NABJ Releases Issues Thumbs Down Award to TIME Magazine
Friday, June 22, 2012
Posted by: Aprill Turner
NEW ORLEANS, La. (June 22, 2012) – The National Association of Black Journalists (NABJ) today issued its 2012 Thumbs Down Award to TIME Magazine for its lack of diversity within its reporting corps. The Thumbs Down Award is given annually for reporting, commentary or other content found to be racially insensitive, or for practices at odds with the mission of NABJ. The award was announced during NABJ’s 37th Annual Convention & Career Fair in New Orleans.
"TIME Magazine once boasted a number of black correspondents, including Wallace Terry, Jack White, Janice Simpson, Sylvester Monroe. However the publication currently does not have a full-time black correspondent,” said NABJ President Gregory Lee. "Additionally, the magazine has eliminated blacks from major news coverage, including a special commemorative issue on the 10th anniversary of the Sept.11, 2011, terrorist attacks that depicted no African Americans. Also, the magazine recently lost its only black correspondent. We feel that TIME Magazine can do more to champion diversity, this is why we are bringing attention to TIME Magazine.”
The award aims to call attention to an individual or organization for especially insensitive, racist or stereotypical reporting, commentary, photography or a cartoon at odds with the goals of NABJ. Past recipients include columnist Armstrong Williams, former New York Times reporter Jayson Blair, and most recently, cable news networks.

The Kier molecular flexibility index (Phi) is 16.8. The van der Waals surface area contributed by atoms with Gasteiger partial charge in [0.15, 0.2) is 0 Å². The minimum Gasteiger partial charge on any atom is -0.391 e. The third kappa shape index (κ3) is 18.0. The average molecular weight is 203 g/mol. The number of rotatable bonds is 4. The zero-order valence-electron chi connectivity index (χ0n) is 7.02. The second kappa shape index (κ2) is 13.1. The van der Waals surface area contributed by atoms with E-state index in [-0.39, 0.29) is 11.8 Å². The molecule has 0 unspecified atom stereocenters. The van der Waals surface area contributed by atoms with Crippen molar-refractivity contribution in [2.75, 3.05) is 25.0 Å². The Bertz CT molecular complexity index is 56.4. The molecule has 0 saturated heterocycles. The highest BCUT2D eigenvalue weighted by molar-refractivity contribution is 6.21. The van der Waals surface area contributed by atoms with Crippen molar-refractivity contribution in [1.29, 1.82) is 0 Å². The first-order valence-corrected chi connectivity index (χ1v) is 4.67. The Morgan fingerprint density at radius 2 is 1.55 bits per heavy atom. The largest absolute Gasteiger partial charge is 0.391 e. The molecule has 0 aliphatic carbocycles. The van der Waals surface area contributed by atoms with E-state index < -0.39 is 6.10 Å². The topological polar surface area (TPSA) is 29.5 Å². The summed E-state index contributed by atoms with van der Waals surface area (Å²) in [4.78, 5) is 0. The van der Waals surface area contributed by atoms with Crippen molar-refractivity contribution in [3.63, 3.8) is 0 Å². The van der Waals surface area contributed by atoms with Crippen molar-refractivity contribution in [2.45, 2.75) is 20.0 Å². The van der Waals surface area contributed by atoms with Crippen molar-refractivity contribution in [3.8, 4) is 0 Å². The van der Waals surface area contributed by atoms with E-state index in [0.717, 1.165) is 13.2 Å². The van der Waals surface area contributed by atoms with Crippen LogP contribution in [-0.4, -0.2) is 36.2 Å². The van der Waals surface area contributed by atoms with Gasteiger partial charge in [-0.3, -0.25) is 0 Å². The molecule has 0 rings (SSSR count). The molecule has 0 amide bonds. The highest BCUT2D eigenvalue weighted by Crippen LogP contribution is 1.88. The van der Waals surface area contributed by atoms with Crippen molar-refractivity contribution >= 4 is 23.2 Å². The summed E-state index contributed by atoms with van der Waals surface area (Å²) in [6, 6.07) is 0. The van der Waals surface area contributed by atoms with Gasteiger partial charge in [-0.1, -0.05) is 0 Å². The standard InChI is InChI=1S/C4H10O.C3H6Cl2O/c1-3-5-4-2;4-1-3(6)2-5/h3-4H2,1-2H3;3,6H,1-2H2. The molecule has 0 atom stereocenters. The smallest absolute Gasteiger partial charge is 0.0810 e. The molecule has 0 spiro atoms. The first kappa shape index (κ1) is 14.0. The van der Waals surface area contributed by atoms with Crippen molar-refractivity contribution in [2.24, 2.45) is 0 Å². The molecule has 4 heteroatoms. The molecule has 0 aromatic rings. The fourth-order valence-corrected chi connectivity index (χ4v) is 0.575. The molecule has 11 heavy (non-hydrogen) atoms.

"Doing smart journalism that helps drive the national conversation is something to which black journalists also aspire, and having that opportunity at places like TIME is the dream of plenty of journalists,” said NABJ Vice President of Print Errin Haines. "But the absence of black journalists at places like TIME sends a message that we are not valued for what we could bring to such venerable and influential legacy publications, and gives little hope to those black journalists who would hope to one day see their names on the masthead.”
NABJ also announced a Best Practices Award to TV One’s Find Our Missing television show. This series counters the media's tendency to focus on white women and children in peril, telling the stories of missing black people in a docudrama format. The show also features a website with links to organizations aimed at finding missing people of color, Twitter and Facebook links and a method for readers to submit tips for solving the cases highlighted.
National Association of Black JournalistsAn advocacy group established in 1975 in Washington, D.C. NABJ is the largest organization of journalists of color in the nation, NABJ provides educational, career development and support to black journalists worldwide.